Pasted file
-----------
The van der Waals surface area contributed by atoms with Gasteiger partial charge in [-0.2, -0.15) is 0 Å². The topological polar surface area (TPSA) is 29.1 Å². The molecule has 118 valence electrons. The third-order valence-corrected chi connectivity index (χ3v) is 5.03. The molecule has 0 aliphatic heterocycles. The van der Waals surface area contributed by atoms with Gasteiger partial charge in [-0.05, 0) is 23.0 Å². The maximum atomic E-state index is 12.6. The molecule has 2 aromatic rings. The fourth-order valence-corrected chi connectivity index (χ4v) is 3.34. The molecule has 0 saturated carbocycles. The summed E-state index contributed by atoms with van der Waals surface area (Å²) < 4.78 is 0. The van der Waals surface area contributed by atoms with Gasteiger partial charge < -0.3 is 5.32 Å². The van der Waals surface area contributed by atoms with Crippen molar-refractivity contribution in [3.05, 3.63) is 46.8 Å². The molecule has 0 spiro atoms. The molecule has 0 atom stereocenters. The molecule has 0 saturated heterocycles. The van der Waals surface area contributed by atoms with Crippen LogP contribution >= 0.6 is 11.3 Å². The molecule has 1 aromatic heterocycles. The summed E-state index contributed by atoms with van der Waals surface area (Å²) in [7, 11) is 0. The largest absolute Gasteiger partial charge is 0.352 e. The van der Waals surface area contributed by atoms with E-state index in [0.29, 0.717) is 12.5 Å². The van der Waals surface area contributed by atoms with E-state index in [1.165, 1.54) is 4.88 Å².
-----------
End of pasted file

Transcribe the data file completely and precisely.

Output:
The van der Waals surface area contributed by atoms with Gasteiger partial charge in [-0.2, -0.15) is 0 Å². The topological polar surface area (TPSA) is 29.1 Å². The molecule has 118 valence electrons. The third-order valence-corrected chi connectivity index (χ3v) is 5.03. The molecule has 0 aliphatic heterocycles. The van der Waals surface area contributed by atoms with Gasteiger partial charge in [-0.05, 0) is 23.0 Å². The maximum atomic E-state index is 12.6. The molecule has 2 aromatic rings. The fourth-order valence-corrected chi connectivity index (χ4v) is 3.34. The molecule has 0 saturated carbocycles. The summed E-state index contributed by atoms with van der Waals surface area (Å²) < 4.78 is 0. The van der Waals surface area contributed by atoms with Gasteiger partial charge < -0.3 is 5.32 Å². The van der Waals surface area contributed by atoms with Crippen molar-refractivity contribution in [3.05, 3.63) is 46.8 Å². The molecule has 0 spiro atoms. The molecule has 0 atom stereocenters. The molecule has 0 saturated heterocycles. The van der Waals surface area contributed by atoms with Crippen LogP contribution >= 0.6 is 11.3 Å². The molecule has 1 aromatic heterocycles. The summed E-state index contributed by atoms with van der Waals surface area (Å²) in [7, 11) is 0. The largest absolute Gasteiger partial charge is 0.352 e. The van der Waals surface area contributed by atoms with E-state index in [0.29, 0.717) is 12.5 Å². The van der Waals surface area contributed by atoms with E-state index in [1.165, 1.54) is 4.88 Å².